To Brigadier General Benedict Arnold
Head Qrs Morristown Feby 6th 1777.
I was this Evening favoured with your Letter of the 30th Ulto and am sorry to find the Forces now assembled in Rhode Island are not competent to the projects you have in view.1 The propriety of the Attack or of the plan, I cannot determine. The Map you sent and for which I return you my thanks, gives me an Idea of the situation of the Island but not so accurately as to pronounce upon the matter with precision. If the Attack can be made with a strong probability, almost amounting to a certainty of Success, It is much to be desired, Otherwise I would not advise it—For as a favourable issue would be productive of the most valuable & important consequences, so on the other,2 a miscarriage would lead to those of the most melancholy nature. I have wrote Genl Spencer on the Subject wishing every thing respecting the measure to be duly weighed previous to an Attempt and consented that if after mature deliberation had of all circumstances the Officers esteem the Enterprize advisable, that four or five Continenl Regiments may be called in Aid.3 I suggested to him the difficulty of passing a River to attack an Enemy & of making a good retreat in case of a repulse, This is obvious & I am satisfied will not escape your attention. Whatever may be determind on, I trust will be founded in prudence and I hope crowned with success.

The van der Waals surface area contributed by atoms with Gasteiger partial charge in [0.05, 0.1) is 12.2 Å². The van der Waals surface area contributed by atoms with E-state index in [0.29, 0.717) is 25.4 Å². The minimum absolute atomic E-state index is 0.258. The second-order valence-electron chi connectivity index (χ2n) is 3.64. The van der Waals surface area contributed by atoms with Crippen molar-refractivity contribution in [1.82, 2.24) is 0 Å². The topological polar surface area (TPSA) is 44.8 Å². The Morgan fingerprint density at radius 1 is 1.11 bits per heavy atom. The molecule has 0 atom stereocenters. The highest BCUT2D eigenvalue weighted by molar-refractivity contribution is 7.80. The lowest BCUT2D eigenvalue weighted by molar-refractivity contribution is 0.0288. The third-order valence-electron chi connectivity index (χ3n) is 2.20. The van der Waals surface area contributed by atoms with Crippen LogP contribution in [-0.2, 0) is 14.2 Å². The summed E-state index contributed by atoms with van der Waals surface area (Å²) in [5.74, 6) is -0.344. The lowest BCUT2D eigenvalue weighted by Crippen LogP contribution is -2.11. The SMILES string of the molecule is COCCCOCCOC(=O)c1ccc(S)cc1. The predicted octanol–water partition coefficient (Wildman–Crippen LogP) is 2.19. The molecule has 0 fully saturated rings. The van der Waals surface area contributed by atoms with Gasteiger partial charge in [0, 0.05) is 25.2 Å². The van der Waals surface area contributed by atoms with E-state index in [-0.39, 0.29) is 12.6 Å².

In my last, I wrote you about Captn Mansfield in consequence of your recommendation of him to which I refer you on that subject.4
Nothing of consequence has occurred of late in the Military line in this Quarter. The Enemy still remain in Brunswick—Our force is at the Neighbouring posts to prevent as much as possible their obtaining forage and supplies of provision. I am Dr Sir
Df, in Robert Hanson Harrison’s writing, DLC:GW; Varick transcript, DLC:GW.
2. Following the word “issue” in the draft the phrase “on the one hand” has been marked through.